How To Inflect Norwegian Nouns

Norwegian genders

This article shows you how to inflect Norwegian nouns. The inflection of nouns in the Norwegian langauge depends on which gender the noun is. There are three genders in the Norwegian language: masculine (hankjønn), feminine (hunkjønn) and neuter (intetkjønn). Let’s look at an example from each of the genders and see how they’re inflected.

Video about Norwegian nouns

How to inflect Norwegian nouns that are masculine

Dog

Hund = dog.

Example: En hund – hunden – hunder – hundene (=a dog – the dog – dogs – the dogs)

-> This example illustrates the general rule when it comes to conjugating Norwegian nouns that are masculine. Here is the rule when it comes to the suffixes (the endings):

Indefinitive form, singular: – (none)
Definitive form, singular: -en
Indefinitve form, plural: -er
Definitive form, plural: -ene

OVERVIEW INDEFINITE FORM DEFINITE FORM
SINGULAR None -en
PLURAL -er -ene

 

How to inflect Norwegian nouns that are feminine

Example: Ei jente – jenta – jenter – jentene (=a girl – the girl – girls – the girls)

Jente = girl.

Jente = girl.

->The rule on how to inflect a Norwegian noun that is feminine, is as followed:

Indefinitive form, singular: – (none)
Definitive form, singular: -a
Indefinitve form, plural: -er
Definitive form, plural: -ene

 

 

 

OVERVIEW INDEFINITE FORM DEFINITE FORM
SINGULAR None -a
PLURAL -er -ene

Note that you can also use the masculine indefinite article instead of using the feminine indefinite article (en instead of ei). It’s therefore correct to say for instance ei jente and en jente.

 

How to inflect Norwegian nouns that are neuter

3. Et hus – huset – hus – husene (= a house – the house – houses – the houses)

Hus = house.

Hus = house.

-> The way to inflect a Norwegian noun that is neuter, is like this:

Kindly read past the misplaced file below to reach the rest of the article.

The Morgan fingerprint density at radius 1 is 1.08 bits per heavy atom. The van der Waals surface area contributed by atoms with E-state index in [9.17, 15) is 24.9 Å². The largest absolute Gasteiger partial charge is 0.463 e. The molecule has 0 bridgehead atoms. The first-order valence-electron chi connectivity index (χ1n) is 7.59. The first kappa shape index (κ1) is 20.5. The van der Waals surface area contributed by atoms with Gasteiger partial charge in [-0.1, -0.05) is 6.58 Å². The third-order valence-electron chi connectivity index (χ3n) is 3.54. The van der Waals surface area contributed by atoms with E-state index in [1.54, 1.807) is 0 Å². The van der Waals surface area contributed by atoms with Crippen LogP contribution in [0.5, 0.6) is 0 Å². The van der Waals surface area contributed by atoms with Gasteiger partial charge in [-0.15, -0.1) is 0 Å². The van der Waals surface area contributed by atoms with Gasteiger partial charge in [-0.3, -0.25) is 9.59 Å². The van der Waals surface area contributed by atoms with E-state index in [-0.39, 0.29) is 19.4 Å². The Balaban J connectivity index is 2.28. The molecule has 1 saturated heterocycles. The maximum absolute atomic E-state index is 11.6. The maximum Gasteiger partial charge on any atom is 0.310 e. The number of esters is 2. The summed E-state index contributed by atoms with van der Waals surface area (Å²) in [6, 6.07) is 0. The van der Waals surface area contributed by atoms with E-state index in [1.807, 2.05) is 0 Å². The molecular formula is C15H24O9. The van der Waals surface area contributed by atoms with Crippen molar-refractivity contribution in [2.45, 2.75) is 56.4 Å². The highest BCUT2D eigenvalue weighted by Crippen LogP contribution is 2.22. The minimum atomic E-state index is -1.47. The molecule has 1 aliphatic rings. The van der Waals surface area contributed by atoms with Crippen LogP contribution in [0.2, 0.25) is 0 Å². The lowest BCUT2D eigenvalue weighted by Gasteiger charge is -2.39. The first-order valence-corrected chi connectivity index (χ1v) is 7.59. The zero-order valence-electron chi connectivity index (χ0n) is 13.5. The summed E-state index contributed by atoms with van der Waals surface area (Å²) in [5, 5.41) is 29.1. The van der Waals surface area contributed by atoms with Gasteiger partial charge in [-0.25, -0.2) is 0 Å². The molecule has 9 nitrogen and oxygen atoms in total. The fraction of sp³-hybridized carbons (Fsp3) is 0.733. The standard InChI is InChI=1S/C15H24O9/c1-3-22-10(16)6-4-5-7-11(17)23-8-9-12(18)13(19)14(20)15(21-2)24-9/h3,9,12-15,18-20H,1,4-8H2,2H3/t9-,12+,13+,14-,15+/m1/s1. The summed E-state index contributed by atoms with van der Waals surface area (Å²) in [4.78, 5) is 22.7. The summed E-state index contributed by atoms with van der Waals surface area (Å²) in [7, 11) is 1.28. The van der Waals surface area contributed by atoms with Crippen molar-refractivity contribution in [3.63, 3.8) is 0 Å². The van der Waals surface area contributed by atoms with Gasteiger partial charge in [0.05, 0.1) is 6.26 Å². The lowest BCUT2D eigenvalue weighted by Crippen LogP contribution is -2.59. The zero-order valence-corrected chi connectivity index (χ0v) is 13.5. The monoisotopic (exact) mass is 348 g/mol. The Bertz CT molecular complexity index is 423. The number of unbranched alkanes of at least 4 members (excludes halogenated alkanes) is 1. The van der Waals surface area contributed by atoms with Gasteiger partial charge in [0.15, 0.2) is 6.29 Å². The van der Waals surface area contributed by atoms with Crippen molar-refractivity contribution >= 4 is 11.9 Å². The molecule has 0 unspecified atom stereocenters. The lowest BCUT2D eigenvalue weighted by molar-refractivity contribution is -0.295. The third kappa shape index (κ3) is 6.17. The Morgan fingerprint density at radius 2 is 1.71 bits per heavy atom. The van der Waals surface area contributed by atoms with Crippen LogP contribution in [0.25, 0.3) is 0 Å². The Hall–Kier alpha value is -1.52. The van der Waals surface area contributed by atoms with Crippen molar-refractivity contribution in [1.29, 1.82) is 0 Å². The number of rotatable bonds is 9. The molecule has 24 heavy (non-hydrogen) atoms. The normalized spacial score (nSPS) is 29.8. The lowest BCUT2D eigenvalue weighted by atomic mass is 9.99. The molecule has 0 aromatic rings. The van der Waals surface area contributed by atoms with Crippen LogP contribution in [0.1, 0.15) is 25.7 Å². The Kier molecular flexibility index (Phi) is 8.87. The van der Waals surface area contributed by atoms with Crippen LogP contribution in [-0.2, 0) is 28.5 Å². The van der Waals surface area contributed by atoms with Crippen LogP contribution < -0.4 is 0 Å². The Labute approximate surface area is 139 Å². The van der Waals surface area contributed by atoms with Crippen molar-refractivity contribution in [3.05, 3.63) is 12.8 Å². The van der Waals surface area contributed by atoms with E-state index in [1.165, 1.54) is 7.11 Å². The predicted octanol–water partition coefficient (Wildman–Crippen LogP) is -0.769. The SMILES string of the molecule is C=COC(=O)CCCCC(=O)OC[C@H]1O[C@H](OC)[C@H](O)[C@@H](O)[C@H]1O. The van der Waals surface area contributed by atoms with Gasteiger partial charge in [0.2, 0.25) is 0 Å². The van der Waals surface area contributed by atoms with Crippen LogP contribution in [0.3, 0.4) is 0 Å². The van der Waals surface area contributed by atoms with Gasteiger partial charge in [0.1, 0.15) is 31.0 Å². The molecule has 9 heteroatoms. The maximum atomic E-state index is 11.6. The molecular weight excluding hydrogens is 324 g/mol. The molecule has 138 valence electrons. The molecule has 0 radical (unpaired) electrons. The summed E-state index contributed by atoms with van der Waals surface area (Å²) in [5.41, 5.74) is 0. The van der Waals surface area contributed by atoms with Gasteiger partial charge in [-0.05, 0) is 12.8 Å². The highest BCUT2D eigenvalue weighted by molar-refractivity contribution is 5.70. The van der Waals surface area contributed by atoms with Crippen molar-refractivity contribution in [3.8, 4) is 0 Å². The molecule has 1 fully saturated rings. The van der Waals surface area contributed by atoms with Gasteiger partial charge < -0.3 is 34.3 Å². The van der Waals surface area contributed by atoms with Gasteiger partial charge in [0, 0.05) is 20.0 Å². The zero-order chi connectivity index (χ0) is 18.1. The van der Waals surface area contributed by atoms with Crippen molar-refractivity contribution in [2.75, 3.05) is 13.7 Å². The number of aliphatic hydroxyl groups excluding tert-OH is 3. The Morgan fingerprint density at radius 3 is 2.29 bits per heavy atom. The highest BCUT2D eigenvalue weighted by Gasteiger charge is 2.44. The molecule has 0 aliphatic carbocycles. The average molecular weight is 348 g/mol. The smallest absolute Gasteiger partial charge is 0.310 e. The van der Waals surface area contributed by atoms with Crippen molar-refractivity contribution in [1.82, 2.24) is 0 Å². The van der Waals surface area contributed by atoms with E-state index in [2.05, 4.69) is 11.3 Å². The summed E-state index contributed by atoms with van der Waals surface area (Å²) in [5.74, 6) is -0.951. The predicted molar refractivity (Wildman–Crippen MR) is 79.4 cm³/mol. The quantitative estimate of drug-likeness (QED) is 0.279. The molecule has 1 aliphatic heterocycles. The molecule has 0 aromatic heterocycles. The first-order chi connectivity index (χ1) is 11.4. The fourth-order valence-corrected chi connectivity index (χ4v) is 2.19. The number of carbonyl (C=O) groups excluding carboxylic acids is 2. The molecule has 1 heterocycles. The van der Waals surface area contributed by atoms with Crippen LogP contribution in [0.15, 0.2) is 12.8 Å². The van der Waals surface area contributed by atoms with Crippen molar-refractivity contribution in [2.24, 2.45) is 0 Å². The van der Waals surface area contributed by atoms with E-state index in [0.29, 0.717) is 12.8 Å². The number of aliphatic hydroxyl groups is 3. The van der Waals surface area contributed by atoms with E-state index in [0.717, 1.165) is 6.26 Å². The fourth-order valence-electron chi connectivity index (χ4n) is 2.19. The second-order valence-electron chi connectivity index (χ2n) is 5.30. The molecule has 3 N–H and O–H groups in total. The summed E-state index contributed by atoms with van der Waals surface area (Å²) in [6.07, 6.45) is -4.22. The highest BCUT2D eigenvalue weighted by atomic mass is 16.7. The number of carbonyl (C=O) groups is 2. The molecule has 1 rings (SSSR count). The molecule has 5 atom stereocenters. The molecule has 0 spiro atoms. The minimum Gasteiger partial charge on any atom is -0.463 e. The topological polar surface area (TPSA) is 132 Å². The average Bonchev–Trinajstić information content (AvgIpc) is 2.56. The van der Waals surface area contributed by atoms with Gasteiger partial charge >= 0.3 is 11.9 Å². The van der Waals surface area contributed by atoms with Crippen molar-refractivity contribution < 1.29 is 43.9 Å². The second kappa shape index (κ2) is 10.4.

Indefinitive form, singular: – (none)
Definitive form, singular: -et
Indefinitve form, plural: – (none)
Definitive form, plural: -ene

 

 

 

OVERVIEW INDEFINITE FORM DEFINITE FORM
SINGULAR None -et
PLURAL None -ene

 

Exceptions

Be aware of the fact that there are several exceptions when it comes to inflecting Norwegian nouns. In most instances the correct way is to inflect the noun according to its gender as described as above, but in order to master the Norwegian language you must learn the exceptions as well. On the positive side, the exceptions only have minor differences in inflection. Here are some examples of nouns that don’t follow the patterns above (the differences from the regular inflection have been emphasized):

Masculine

En politiker – politikeren – politikere – politikerne (=a politician – the politicianpoliticians – the politicians).

Abraham Lincoln was a politician.

Politiker = politician.

-> Many irregular masculine nouns follow this rule, for instance:

—-> En jeger – jegeren – jegere – jegerne (= a hunter – the hunter – hunters – the hunters).

 

 

 

Feminine

Book

Bok = book.

En/ei bok – boken/boka – bøker – bøkene (= a book – the book – books – the books).
-> There are many irregular nouns that follow this pattern with a shift of vowel in plural.

Other examples of feminine nouns that are inflected with a vowel shift are for instance:

—-> En/ei hånd – hånda – hender – hendene (= a hand – the hand – hands – the hands).

—-> En/ei strand – stranda – strender – strendene (= a beach – the beach – beaches – the beaches).

 

Neuter

Tre = tree.

Tre = tree.

Et tre – treet – trær – trærne (= a tree – the tree – trees – the trees).
-> As you can see, there can also be vowel shifts in Norwegian nouns that are neuter.

 

 

 

 

 

 

Conclusion

You have now learned that the inflection of Norwegian nouns depends on the gender of the noun. The nouns often follow a fixed pattern, but there are also several exceptions.

Questions? Let us know in the forums.

This is great! Now we know how to inflect Norwegian nouns and conjugate Norwegian verbs. Feel free to take a break or head over to the section for interactive exercises.

Are you ready to continue our adventure? I am! Let’s dive into more grammar and learn about Norwegian adjectives.

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Peder B. Helland
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